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Rotary in India: Rotoplast

After the Fact

This is the Firozabad 2020 Rotoplast team visiting the the Taj Mahal on an usually clear day following a night of fierce and cleansing thunderstorms.

As we were preparing to leave on March 7, the whole world began to change. We seemed to be “ahead of the curve”. Had our mission been scheduled even a week later, we might not have been allowed to change the lives who so needed those surgeries. In that week after our return, India closed off entry to even to those holding visas, due to the international crisis of COVID-19, the novel coronavirus.

From THIS:

To THIS:

It appears that life will never be the same.

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Rotary in India: Rotoplast

Backtracking

In the midst of my daily activities, working to engage patients and their families with activities to take their minds off the very serious business of going into surgery, I did not really stop very often to snap pictures. My focus was to BE with those who were there, as they wove the pot-holders, as they worked the jigsaw puzzles, as they drew with crayons and colored pencils, as I gave them little toy cars, or small stuffed animals. Typically, I was constantly “making my rounds” trying to gauge whether they WANTED to be doing something, or not. Sometimes, just letting a person BE with a smile or hello was more appropriate in the moment. Often I set up at a small table in open view, with crayons, decks of cards, puzzles, dominoes, and they would come over to select an activity.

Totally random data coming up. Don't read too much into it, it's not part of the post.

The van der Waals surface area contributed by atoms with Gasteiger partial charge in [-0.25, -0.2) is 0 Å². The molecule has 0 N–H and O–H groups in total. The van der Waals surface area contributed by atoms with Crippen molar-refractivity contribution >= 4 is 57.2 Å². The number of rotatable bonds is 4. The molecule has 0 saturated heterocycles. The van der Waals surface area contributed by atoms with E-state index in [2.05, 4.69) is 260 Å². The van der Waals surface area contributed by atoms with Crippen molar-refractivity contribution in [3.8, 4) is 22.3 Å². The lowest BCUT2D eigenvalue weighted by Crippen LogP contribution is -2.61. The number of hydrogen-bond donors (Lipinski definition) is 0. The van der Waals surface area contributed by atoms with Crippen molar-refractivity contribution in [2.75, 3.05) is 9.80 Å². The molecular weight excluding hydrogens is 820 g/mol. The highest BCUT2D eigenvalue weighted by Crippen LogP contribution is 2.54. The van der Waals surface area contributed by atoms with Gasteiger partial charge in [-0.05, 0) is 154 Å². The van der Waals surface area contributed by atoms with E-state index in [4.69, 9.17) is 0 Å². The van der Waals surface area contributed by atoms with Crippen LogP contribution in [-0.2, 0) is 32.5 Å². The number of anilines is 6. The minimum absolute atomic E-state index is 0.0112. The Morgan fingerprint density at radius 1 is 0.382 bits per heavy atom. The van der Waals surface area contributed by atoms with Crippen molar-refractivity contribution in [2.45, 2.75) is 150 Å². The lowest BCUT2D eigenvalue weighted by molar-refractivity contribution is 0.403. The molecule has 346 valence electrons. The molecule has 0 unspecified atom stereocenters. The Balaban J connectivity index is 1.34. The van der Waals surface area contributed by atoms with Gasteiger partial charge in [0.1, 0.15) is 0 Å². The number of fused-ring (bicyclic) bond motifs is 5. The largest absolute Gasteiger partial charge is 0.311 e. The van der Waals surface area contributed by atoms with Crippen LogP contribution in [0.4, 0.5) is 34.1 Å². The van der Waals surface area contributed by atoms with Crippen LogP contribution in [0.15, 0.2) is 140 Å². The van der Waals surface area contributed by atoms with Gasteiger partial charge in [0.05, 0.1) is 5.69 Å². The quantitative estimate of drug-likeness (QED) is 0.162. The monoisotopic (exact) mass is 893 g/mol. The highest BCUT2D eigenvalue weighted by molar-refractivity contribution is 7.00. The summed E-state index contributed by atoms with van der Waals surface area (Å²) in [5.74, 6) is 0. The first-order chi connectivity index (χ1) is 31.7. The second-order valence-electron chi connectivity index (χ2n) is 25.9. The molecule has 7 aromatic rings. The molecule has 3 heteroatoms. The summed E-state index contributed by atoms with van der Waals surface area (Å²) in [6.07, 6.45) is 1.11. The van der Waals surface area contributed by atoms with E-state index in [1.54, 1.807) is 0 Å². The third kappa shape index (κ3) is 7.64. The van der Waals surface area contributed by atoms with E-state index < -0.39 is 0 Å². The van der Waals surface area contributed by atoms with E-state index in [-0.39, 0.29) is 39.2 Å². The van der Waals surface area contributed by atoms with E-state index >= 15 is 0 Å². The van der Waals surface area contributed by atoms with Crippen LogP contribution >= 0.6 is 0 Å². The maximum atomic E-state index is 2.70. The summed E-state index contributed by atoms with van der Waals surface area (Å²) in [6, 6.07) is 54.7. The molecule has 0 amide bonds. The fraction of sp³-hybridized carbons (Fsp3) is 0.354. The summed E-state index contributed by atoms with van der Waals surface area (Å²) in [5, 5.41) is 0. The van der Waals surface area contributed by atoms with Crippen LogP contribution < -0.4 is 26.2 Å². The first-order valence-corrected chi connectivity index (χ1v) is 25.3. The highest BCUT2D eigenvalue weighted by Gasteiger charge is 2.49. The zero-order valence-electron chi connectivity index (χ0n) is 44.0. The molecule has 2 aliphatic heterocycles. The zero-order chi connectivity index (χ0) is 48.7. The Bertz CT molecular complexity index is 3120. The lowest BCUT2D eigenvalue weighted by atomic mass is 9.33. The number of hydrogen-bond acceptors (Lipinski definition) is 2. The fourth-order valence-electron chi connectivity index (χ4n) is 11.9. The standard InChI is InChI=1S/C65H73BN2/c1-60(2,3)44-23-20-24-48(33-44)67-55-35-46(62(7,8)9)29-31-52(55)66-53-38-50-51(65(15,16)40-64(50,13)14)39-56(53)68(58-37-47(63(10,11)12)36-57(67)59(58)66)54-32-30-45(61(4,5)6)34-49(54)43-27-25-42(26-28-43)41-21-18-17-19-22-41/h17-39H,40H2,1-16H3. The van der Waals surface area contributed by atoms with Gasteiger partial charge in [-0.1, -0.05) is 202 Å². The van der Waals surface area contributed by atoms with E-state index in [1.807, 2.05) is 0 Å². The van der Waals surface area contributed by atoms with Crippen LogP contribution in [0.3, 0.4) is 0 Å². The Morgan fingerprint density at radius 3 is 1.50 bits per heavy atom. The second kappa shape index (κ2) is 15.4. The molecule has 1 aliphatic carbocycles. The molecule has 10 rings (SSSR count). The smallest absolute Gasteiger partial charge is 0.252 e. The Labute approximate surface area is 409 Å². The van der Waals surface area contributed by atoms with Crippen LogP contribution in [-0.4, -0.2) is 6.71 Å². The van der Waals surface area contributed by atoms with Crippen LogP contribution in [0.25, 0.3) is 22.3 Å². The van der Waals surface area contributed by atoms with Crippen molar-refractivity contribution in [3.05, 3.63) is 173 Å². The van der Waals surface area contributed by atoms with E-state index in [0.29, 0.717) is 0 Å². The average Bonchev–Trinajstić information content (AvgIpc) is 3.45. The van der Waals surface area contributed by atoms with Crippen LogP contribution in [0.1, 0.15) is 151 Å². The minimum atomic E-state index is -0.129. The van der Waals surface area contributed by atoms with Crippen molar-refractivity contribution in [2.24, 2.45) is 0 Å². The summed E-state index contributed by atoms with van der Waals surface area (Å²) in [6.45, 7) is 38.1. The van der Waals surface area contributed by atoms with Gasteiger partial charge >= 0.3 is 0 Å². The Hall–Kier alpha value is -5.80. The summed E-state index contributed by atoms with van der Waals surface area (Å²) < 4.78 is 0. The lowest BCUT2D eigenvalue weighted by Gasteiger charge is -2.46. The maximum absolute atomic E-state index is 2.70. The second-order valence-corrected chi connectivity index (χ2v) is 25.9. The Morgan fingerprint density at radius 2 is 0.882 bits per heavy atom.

In post-op, after they returned from surgery, patients were usually a bit groggy coming out of anesthesia and rest was what they needed, not diversion. Sometimes, in those lulls, I played cards with one or two of the staff members. I taught them the game of “Casino”, which I used to play with my Dad. I am sure there were also moments as I was sitting there that I drifted off, but soon enough, there would be another flurry of activity.

Mr. Singh manages the Unity Hospital. He misses his home, where the air is clear and the fields are rich with green sugarcane.

Family members gather in support of those going into surgery.

The 5th floor wards about 25 beds.

A view of the pre-op ward.

Doctors making their morning rounds.

Staff having fun with origami to give to the kids.

Sandra is the President-Elect of the LaVerne Rotary Club. Her role has been to transport patients to and from surgery. She has also pitched in with recreation therapy!

We think we should team up with the host Rotary Clubs (District 3110) to fulfill some items on Unity Hospital’s wish list!

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Rotary in India: Rotoplast

Full Circle: Closing Ceremony Poem

The circle is now complete.
Lives have been changed.
82 people, 148 procedures.
The slow awakening toward healing